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Lessons Learned on Facilitating Asynchronous Discussions for Online Learning

Lessons Learned on Facilitating Asynchronous Discussions for Online Learning

Educação, Formação & Tecnologias, 3 (1), Maio de 2010    ISSN  1646‐933X  Revista EF T : http://eft.educom.pt  60  2002); and lack of motivation, commitment, and time and failure to communicate effectively (Brooks & Jeong, 2006).To address some of those challenges, a number of facilitation strategies have been described in the literature mostly focusing on instructors’ facilitation roles (Anderson, Rourke, Garrison & Archer, 2001; Kim, 2008). As an example, Duffy, Dueber, and Hawley (1998) argue that facilitators should support increasing (a) the quality of an individual learner’s analysis of the problem, (b) the quality of the counter-arguments, and (c) the quality of the evidence in the inquiry process. Other examples, are Paulsen (1995) and Mason (1991) description of teachers’ moderation roles as organizational, social, and intellectual. When serving in an organizational role, the moderator sets the agenda, objectives, and procedures for posting and interacting in an online asynchronous discussion. The social role involves reinforcement of good discussion behaviors through welcoming messages and prompts feedback with a positive tone. The intellectual role, being the most important, uses techniques to encourage a high level of students’ responses by asking questions, synthesizing key points, and nurturing the intellectual climate in online asynchronous discussions (Mason, 1991). More recently, Miranda- Pinto (2009), on her study on processes of collaboration and facilitation on online communities of practice among pre-school education professionals found a variety of moderation strategies used by the members of the community. These are (Miranda-Pinto, 2009, p.430-31): (1) get to know the members of the community, (2) use good computer-based communication strategies, (3) have some understating and experience with the topics at hand as a way to establish credibility, (4) link the content and topics discussed to practice in real contexts, (5) support sharing and candid exchange of information among members, (6) create a friendly and safe online environment, (7) provide enough time to organize and structure information, (8) address the acute social needs of the community by supporting a strong social presence, (9) help participants on overcoming challenges, and (10) motivate participation by valuing every contribution as an important step for knowledge formation and sustainability.
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Learning Linguistic Descriptors of User Roles in Online Communities

Learning Linguistic Descriptors of User Roles in Online Communities

In contrast, the topics most associated with low- activity levels include one related to asking for ad- vice or suggestions, along with a topic related to discussions of “humanity” and “sacrifice”. This is in line with anthropological theories of social roles such as legitimate peripheral participation (Lave and Wenger, 1991), which states that new users in a com- munity initially participate via simple and low-risk tasks in order to become familiar with the commu- nity jargon and norms. On Reddit, engaging in the in-group/out-group behavior could be costly if users do not have a good understanding of the community- specific norms behind those behaviors. The low-risk actions on Reddit often take the form of question- asking, as newcomers are encouraged to ask ques- tions and seek the advice of more veteran members of the community.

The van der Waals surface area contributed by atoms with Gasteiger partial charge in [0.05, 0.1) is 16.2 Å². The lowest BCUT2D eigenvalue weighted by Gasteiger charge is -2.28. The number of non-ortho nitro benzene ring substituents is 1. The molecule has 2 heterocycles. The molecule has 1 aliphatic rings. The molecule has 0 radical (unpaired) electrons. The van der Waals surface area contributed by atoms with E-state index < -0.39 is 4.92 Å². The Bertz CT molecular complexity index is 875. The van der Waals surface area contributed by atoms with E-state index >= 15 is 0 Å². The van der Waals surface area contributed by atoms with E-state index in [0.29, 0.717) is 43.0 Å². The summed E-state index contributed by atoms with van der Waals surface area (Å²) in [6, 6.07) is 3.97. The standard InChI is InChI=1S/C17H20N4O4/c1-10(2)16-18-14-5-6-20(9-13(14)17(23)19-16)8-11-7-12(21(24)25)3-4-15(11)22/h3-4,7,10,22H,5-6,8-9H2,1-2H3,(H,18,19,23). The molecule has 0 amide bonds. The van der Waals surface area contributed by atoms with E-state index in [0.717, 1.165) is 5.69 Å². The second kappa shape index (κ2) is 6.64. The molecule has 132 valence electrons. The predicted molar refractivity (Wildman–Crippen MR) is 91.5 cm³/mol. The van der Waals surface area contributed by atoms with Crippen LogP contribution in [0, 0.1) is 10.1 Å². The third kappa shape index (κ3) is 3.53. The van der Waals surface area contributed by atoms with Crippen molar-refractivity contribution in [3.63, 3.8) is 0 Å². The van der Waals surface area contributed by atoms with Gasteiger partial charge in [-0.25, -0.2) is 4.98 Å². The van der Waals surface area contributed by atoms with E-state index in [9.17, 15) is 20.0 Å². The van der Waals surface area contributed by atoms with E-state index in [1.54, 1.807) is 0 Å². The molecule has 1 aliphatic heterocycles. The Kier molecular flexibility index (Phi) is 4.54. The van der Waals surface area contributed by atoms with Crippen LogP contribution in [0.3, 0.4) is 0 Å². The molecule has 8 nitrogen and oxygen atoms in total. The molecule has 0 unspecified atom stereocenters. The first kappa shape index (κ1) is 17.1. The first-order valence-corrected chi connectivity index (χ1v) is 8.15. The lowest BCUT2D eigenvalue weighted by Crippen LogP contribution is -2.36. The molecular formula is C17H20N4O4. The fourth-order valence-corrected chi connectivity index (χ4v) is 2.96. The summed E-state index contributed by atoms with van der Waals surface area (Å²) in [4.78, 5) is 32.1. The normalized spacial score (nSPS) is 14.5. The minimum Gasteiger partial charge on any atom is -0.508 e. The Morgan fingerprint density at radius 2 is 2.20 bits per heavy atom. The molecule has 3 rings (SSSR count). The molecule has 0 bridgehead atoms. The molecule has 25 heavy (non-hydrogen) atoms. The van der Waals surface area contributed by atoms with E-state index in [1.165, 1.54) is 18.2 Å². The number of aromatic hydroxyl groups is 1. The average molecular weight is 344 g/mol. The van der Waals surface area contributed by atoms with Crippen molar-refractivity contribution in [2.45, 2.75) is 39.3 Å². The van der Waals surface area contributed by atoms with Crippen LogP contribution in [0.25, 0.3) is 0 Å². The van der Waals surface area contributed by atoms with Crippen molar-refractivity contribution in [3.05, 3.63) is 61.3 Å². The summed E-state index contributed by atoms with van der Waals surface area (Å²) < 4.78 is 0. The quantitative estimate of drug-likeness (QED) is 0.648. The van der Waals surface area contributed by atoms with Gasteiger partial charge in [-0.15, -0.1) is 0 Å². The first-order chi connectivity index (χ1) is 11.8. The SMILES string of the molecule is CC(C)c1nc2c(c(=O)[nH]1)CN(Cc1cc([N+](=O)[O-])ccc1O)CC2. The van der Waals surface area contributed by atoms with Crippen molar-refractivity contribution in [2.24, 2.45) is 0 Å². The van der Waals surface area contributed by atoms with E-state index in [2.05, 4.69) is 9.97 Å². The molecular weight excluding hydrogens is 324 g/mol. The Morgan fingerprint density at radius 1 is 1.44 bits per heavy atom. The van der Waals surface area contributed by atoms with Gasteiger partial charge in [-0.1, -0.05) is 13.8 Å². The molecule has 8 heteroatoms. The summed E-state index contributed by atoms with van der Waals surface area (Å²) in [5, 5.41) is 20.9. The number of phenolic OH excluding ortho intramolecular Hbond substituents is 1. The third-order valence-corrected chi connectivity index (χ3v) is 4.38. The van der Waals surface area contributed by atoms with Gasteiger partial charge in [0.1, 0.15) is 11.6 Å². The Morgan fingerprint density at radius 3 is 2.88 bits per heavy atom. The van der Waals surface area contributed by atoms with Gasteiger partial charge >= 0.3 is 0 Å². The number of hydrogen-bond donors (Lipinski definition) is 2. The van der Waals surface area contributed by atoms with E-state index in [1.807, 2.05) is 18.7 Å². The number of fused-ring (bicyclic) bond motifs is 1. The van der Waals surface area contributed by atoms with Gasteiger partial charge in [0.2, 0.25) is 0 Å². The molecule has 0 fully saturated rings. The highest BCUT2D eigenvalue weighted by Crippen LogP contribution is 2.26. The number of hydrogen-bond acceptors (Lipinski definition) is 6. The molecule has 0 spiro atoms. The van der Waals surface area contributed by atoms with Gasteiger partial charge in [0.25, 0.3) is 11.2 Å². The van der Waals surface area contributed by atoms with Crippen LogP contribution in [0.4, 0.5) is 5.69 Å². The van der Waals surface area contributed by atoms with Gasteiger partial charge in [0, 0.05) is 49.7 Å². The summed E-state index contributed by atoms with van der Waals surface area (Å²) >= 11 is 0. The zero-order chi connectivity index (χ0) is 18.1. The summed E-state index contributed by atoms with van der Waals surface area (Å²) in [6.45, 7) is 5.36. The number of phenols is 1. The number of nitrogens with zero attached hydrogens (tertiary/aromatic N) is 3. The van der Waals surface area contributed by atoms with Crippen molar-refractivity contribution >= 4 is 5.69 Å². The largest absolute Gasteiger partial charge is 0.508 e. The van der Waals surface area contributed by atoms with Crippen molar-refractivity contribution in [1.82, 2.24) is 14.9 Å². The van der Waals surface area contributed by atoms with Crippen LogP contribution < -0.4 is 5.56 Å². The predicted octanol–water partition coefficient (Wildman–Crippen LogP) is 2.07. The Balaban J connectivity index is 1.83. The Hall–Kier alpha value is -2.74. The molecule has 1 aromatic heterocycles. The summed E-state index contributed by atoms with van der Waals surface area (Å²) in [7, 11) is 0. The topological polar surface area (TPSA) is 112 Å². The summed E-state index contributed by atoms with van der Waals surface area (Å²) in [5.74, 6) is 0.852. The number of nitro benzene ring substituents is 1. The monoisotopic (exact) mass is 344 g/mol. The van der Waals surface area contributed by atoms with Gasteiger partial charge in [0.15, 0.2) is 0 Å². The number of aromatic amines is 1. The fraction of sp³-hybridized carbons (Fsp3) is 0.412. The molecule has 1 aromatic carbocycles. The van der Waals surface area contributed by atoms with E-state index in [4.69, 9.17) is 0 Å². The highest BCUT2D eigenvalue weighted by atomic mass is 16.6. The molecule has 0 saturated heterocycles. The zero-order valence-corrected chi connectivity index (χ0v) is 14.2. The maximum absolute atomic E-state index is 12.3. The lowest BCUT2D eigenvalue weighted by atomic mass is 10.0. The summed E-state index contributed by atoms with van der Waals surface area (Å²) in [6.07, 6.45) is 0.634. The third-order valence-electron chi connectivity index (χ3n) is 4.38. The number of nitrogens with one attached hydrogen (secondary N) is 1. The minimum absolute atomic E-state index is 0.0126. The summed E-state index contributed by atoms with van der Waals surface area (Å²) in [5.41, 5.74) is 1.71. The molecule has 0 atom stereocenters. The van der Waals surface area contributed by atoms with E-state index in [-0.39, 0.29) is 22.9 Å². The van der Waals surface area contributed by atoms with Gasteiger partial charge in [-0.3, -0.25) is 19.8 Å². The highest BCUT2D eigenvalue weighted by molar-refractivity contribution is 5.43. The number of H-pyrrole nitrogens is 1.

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Framing Situated Professional Knowledge in Online Learning Communities

Framing Situated Professional Knowledge in Online Learning Communities

The persistent nature of online debate means that community members can go back to reference prior frames that were co-constructed through interactive discussion – this provides a form of group memory that verbal discussions lack. Online community members are aware of the perspectives of other users who interact with them, making their public statements for an ‘audience’ of non-interacting readers (lurkers or passive learners), critics (those with competing perspectives), supporters (those who have demonstrated similar frames), and moderators such as the instructor [10]. Frame persistence may cause students to become aware when their individual framing of a situation conflicts with previously- discussed ways of framing similar situations, causing a form of communal metacognition where they adapt and modify their perspectives to integrate prior
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User-Centered Design of Online Learning Communities

User-Centered Design of Online Learning Communities

Of course, not all successful uses of forums result in high activity statistics. This happened in Forum 1 (ranked 10 on the postings analysis). Again, students were formed in groups to produce projects for peer review. Within-group discussions were carried out off-line (not using the online forum). Project productions were uploaded to the forum for peer review, and reviewers made the comments in the forum as well. It turned out that there were only 150 postings by students (0.66 per student), which would apparently be regarded as an unsuccessful forum. Yet, the reason behind this low number of postings was that student groups did the peer review together, and then made only one summarized comment in the forum for each production. Thus, the forum log data could not reveal the hidden dynamics among the students. Nonetheless, the students did collaborate, discuss, and make decisions.